Carrizo is supposed to be AMD's next-gen APU. According to a leaked roadmap from December, the chip will replace Kaveri in 2015 and have GCN-derived integrated graphics combined with updated "Excavator" CPU cores. We don't have new details on those elements of the chip, but Bright Side of News claims to have seen a "Preliminary BIOS and Kernel Developer's Guide" for Carrizo, and that document reveals some interesting changes.
BSN says Carrizo's memory controller will support both DDR3 and DDR4 memory. There's no indication of supported DDR4 speeds, but the new memory type will presumably require new motherboards. However, Carrizo is supposed to be compatible with Kaveri's FM2+ socket, so it may work in existing boards when paired with DDR3 RAM. Fingers crossed.
Somewhat surprisingly, BSN says Carrizo will integrate I/O connectivity: dual 6Gbps SATA ports, four USB 3.0 ports, eight USB 2.0 ports, and an SD interface. This platform functionality will be limited to BGA versions of the chip meant for notebooks, though. It will reportedly be disabled in socketed versions destined for desktops. The desktop-bound chips will rely on separate chipset silicon to provide I/O ports, just like Kaveri does today.
Another surprise is Carrizo's PCI Express configuration, which is reportedly limited to 16 Gen3 lanes on the APU. Only eight of those lanes will be available for discrete graphics, BSN says, with the remainder split between peripheral connectivity and a four-lane link for separate chipset silicon.
None of this information is confirmed, of course, but it all sounds plausible if AMD is targeting Carrizo primarily at mobile systems. Most notebooks rely on integrated graphics and can get by with only a handful of PCIe lanes, SATA connectors, and USB ports. Integrating chipset functionality and cutting PCIe lanes also makes sense for small-form-factor and all-in-one rigs. The changes aren't ideal for enthusiasts building powerful desktop systems, but perhaps AMD has something else in store for us. An FX refresh has to be coming eventually, right?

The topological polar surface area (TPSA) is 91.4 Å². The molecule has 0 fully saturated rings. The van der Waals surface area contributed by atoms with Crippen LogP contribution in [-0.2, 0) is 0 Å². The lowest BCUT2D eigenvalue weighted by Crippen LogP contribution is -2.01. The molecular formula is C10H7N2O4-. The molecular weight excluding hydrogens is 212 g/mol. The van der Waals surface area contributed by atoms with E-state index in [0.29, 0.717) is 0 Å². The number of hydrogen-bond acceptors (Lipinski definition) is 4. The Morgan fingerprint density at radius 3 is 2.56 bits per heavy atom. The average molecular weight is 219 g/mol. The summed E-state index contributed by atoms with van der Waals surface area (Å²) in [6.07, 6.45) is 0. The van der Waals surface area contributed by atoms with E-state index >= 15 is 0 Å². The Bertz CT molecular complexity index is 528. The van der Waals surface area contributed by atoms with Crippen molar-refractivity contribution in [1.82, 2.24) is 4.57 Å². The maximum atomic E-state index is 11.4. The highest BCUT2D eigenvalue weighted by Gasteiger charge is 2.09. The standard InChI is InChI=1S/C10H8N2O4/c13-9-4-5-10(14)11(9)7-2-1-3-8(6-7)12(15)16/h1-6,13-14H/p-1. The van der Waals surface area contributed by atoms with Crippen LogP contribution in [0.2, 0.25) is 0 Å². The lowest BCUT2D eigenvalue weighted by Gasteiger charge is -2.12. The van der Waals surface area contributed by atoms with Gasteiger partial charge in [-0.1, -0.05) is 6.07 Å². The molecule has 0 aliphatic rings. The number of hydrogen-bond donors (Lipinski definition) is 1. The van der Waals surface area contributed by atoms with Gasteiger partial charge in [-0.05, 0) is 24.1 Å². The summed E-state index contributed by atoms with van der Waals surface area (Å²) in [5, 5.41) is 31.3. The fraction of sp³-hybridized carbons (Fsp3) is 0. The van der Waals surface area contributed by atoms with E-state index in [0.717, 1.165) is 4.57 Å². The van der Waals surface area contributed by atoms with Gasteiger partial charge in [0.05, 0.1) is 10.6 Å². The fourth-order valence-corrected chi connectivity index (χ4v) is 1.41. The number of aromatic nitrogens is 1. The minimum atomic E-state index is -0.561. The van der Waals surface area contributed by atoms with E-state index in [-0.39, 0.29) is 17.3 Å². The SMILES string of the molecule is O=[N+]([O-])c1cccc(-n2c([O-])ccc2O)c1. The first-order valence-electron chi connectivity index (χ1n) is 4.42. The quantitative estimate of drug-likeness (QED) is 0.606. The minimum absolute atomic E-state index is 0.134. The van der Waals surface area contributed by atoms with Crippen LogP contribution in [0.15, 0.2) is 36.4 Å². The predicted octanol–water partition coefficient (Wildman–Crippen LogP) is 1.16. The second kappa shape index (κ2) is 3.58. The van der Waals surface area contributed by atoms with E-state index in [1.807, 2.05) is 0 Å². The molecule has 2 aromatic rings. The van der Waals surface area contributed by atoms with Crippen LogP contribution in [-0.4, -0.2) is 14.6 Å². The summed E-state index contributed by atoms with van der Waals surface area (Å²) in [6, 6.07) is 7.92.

|Geil lights up its Evo X ROG-certified RAM||0|
|Google Compute Engine is now powered in part by Pascal||3|
|EVGA slaps 12 GT/s memory on the GTX 1080 Ti FTW3 Elite||11|
|G.Skill unleashes AMD-ready Trident Z RGB kits up to 3200 MT/s||9|
|Asus' ZenFone 4 Pro offers high-end photography and networking||15|
|Radeon 17.9.2 drivers put the pedal to the metal for Project Cars 2||4|
|ROG Strix X299-XE Gaming motherboard is rather groovy||4|
|Miniature Golf Day Shortbread||18|
|GeForce 385.69 drivers are Game Ready for a ton of titles||2|
|I still would strongly recommend against any of Kaby-Lake X SKUs unless you plan on upgrading to a Skylake-X down the road. Just stick with 7700K and...||+24|